China’s cash-strapped developers have become reluctant to acquire land even as some local governments relax bidding rules, adding to signs of their liquidity crunch and threatening to deepen the nation’s economic slowdown.
Land plots auctioned in the fourth quarter through Dec. 20 only fetched an average 3% premium over their starting prices, according to data compiled by China Real Estate Information Corp. That’s down from a 17% premium in the second quarter and 8% in the third, said the research agency, which tracks auctions across 300 Chinese cities.
Faced with slumping home sales, limited access to funding and rising borrowing costs, many Chinese developers have been refraining from replenishing their land banks this year. While Beijing is fine-tuning its long-running crackdown on the property sector and recently called on banks to help maintain its “steady and healthy development”, it has so far offered little help to boost developers’ confidence.
“It’s unlikely the market sentiment will be restored in the short term, and we wouldn’t expect any notable recovery in land sales in the first half next year,” the CRIC said in the report.
Weaker land sales bode ill for the world’s second-largest economy, which slowed in the third quarter as the property and construction sectors shrank. It’s also set to worsen the debt problem at local governments, which, according to E-house China Research and Development Institute, rely on land sales for about 40% of their revenue. Municipalities are already facing revenue pressure from the flagging economy and struggling under a mountain of debts following years of investment binges.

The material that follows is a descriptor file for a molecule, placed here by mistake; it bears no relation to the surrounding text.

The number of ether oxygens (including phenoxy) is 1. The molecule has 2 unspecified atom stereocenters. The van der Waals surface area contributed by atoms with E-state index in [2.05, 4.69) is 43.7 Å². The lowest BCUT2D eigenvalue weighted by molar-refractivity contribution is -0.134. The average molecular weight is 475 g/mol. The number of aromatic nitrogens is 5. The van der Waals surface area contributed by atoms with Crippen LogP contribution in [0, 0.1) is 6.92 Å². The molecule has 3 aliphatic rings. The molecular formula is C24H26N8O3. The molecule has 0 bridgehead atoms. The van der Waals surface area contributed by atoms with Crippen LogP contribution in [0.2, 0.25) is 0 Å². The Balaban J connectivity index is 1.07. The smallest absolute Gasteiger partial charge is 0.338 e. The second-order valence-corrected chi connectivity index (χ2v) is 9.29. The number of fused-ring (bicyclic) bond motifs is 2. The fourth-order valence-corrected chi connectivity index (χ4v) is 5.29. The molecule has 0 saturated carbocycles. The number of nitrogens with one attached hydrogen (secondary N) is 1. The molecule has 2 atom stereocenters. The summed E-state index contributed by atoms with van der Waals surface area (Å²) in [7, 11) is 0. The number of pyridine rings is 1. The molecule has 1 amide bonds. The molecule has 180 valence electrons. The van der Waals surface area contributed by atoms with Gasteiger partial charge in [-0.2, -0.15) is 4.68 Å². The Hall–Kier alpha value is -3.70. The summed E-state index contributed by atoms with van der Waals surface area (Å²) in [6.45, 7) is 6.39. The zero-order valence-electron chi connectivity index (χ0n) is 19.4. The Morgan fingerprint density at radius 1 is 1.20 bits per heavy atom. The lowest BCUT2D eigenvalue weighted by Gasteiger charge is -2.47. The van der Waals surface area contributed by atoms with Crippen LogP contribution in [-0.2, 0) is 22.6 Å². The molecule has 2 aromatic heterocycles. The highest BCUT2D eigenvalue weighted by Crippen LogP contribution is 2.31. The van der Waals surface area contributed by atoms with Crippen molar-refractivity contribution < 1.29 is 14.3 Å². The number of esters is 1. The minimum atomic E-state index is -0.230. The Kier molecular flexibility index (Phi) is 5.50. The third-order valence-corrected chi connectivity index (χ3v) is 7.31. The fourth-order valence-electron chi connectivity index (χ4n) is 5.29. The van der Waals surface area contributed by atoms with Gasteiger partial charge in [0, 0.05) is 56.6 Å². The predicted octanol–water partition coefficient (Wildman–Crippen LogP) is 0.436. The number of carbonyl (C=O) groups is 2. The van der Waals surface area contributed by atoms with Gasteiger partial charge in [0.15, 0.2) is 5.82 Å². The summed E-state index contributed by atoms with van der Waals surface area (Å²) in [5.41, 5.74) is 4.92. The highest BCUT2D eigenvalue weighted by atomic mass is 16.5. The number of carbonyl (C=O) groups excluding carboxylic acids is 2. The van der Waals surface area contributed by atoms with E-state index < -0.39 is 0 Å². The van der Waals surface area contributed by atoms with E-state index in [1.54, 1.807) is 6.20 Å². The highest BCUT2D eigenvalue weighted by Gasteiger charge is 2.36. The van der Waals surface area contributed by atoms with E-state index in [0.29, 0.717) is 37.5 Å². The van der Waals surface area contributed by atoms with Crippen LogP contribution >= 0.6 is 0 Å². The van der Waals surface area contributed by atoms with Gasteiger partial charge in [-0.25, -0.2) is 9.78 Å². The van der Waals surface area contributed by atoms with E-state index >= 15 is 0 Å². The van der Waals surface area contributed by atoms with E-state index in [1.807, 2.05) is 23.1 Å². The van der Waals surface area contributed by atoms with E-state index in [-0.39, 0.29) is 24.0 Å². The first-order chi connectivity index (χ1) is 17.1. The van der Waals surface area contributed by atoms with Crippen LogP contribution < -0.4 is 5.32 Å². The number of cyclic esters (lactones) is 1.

Earlier this year, more than a dozen large Chinese cities limited the number of land auctions in 2021 to three, instead of holding multiple smaller-scale events throughout the year, to prevent developers from inflating land prices. In November, however, some eased transaction requirements for developers, such as by reducing deposits ahead of bidding or refraining from asking for full payment within a month, according to the official Securities Times.